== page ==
From the first day I stepped foot in a jail cell, I immediately got a good taste of what it’s liked to be housed around the mentally ill. These prisoners are nothing like your average prisoner, starting with how they live and smell. While it’s common to walk past a mentally ill prisoner’s cell and see him passively strutting in his own feces and chanting tribal war cries with shit smeared on his face like warpaint, it’s absurd and ridiculous to hear and see prison and medical staff sit around and use this experience as a daily past time.
The mentally ill normally get nicknames that fit their character, their smell, or the sounds they make. They also get abused, tortured and neglected. Their meals are often denied in response to their disruptive behavior. At night you can hear their cries and feel their pain once the lights go out and the stable prisoners go to sleep.
You can hear them kicking, throwing things, singing incomprehensible anthems, ranting and raving and, most importantly, being manipulated by prison guards. These experiences occurred daily for me. In order to gain some compliance, staff created undocumented policies that made it fun and much easier for them to control these prisoners.
My very first encounter with a documented mental health patient was in San Angelo, Texas. His name was Maurice Smith. At first you would never know this innocent looking youngster had an inner spirit that could be compared to a scene from the movie, The Exorcist, and this is not said lightly.
I was housed in a two-man cellblock with the cells adjacent to each other. Upon his arrival, I studied him and followed his schedule to find a good time to spark a conversation with him. Once I saw him standing in the door looking out, I hollered over at him and asked him his name. I soon found out that merely acknowledging his presence is one good way to conjure this evil side of him which lasts for several hours and, on a few occasions, several days. When it is discovered that the latter has gone into effect, you have three officers (one on each shift) who takes matters into their own hands.
One morning, a few hours before lunch, I was laying down reading. I heard the main door to the cellblock open and a guard holler out, “Wake up bitches!” That’s all it took to get Maurice worked up and into battle mode. He and the guard named TJ went back and forth with the verbal consistency of a political debate. That is, until Marie told TJ if he would rape and kill his family. TJ opened Maurice’s cell door and challenged him to a brawl. Maurice continued to curse and rain verbal assaults on TJ. This guard was twice his size and twice as dirty. Once TJ stepped into his cell, Maurice is all up and pleaded for his life.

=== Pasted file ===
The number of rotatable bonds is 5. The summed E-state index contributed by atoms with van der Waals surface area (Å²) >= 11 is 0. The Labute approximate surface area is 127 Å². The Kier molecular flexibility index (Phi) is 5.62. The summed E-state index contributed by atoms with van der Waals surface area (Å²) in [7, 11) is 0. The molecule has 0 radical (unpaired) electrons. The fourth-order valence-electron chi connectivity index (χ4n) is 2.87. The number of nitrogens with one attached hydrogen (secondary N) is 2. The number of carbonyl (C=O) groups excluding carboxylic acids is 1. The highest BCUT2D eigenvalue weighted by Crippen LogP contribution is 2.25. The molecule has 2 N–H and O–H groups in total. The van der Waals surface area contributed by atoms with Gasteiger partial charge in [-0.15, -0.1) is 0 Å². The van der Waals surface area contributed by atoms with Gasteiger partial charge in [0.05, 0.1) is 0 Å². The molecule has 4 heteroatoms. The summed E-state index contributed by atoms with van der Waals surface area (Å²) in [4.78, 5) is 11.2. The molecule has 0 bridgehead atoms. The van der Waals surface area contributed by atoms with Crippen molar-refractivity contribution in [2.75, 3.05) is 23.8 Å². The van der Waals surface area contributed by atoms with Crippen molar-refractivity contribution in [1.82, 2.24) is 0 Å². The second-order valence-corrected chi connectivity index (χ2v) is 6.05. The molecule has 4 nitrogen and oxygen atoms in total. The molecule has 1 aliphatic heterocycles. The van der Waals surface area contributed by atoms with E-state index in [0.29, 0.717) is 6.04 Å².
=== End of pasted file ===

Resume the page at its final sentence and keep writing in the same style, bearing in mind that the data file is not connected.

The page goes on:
TJ grabbed him, stripped off his clothes and dragged him outside the cellblock and into a holding cell that had a chair that was used to restrain overly aggressive prisoners. Maurice was held captive like this for over 12 hours and he missed lunch and dinner, and urinated on himself in the process. I thought due to this he had learned his lesson, but I soon found out this would go on until I was transferred to State prison.
Every shift felt the wrath of his mental illness and no man, woman or object was exempt from his. I once glanced into his cell and saw him choking a spoon against the wall, screaming at it like it was his wife. Immediately upon seeing me watch with puzzlement, he straightened up, kissed the spoon and swore to never hurt it again.
Maurice wasn’t easy. He urinated out the food slot, spit on an officer, threw feces on them, and sang songs about molesting children called Chester the Molester.
I tried talking to several medical staff about his instability, but they claimed nothing was wrong with him, as did just about every officer that worked around us. They actually accused me of being the one that was crazy and used all sorts of tactics to give me a psych jacket.
I later found out that everything he did got documented in my case file and a lot of this was done to take light away from reality and shed it on me in retaliation towards my effortless attempts to get them to leave Maurice alone. I can’t say what the final disposition for him was, but I can say he is one of the many victims of an epidemic of abuse towards the mentally ill.
Jason Walker is serving 18 years for Aggregated Robbery.
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Jason Walker #1532092
9601 Spur 591
Amarillo, TX 79107